This type of approach gave birth to the project for Fedrigoni, which started in 2011 and which then finds different developments in relation to the new needs identified with the customer.
Yes, in fact, we have recently released a new development of The shapes of the paper, an English edition, and we’re investigating how to turn it into a digital publication. It was created to bring graphics students closer to the world of paper, but over time we have come to understand that it can also be of interest to those who are already working. From the first query, it has been transformed into an editorial and educational project that provides valuable information about materials and the press, things that students do not often encounter in their education and that even a professional may not know.

You have completed many projects that influence each other in the transition from digital to paper application and vice versa. What changes when you have to create a project for the web only?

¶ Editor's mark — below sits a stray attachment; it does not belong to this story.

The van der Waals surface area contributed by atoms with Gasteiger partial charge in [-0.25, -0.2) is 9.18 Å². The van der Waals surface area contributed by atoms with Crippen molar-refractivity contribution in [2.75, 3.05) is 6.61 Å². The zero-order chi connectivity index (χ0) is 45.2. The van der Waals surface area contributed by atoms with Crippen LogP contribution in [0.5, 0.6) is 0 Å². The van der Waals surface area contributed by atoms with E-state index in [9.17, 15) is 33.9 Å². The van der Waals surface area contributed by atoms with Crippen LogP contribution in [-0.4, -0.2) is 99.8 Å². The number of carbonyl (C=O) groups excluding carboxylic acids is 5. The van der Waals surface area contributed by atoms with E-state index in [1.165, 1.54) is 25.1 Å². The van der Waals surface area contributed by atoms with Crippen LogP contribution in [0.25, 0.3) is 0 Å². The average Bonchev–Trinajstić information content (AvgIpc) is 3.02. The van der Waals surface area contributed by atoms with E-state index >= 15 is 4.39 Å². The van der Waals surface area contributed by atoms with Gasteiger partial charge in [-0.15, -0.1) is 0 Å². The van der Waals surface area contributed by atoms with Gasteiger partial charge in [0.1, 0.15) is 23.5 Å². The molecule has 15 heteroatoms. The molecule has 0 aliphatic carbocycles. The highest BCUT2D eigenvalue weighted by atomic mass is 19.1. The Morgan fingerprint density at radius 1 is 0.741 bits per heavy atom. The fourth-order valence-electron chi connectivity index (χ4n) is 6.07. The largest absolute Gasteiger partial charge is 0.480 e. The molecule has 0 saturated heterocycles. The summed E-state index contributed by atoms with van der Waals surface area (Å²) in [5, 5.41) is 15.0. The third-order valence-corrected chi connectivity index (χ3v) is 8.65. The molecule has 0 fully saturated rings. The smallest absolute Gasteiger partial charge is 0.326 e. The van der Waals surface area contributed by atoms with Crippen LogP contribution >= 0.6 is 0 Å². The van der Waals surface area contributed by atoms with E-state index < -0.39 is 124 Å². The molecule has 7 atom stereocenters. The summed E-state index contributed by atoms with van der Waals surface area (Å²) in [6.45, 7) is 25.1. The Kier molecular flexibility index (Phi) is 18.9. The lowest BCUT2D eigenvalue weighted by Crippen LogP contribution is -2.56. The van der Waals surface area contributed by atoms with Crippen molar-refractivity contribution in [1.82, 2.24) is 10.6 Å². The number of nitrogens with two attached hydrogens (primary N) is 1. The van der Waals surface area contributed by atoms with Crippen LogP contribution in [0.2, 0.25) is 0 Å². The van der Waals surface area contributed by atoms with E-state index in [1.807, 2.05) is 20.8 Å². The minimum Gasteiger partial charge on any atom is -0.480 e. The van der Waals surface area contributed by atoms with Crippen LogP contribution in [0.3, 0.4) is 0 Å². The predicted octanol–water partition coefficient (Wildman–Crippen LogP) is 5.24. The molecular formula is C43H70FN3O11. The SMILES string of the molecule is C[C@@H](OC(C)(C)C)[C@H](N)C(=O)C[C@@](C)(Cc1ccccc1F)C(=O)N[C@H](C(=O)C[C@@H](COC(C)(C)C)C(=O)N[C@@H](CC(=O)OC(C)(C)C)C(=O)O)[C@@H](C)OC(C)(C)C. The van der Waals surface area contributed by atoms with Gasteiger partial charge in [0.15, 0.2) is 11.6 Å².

There are technical issues that need to be considered, but it is limiting to do only a technical reading: A website must first and foremost have a recognizable identity that is lost with the standardization of layouts. For example, we have been designing and caring for three years since 2016, Flows magazine, an online magazine for Net Engineering, focusing on infrastructure design; Trivioquadrivio’s proposal, which involved us in the project, was to make the company known through the publication of valuable content on the topic of transport and more. We have chosen to present these topics with the same care for the images as quality print magazines have: often with illustrations commissioned ad hoc, which interpret the themes in a broad sense. During the same period, we also designed a paper magazine, Perini Journal, for Fabio Perini SpA, where Matilde Gattoni and Matteo Fagotto from Tandem Reportages, the creators of the publishing project, have involved us. The intention in this case was to give credit to the richness of images and texts also thanks to the choice of format and print media.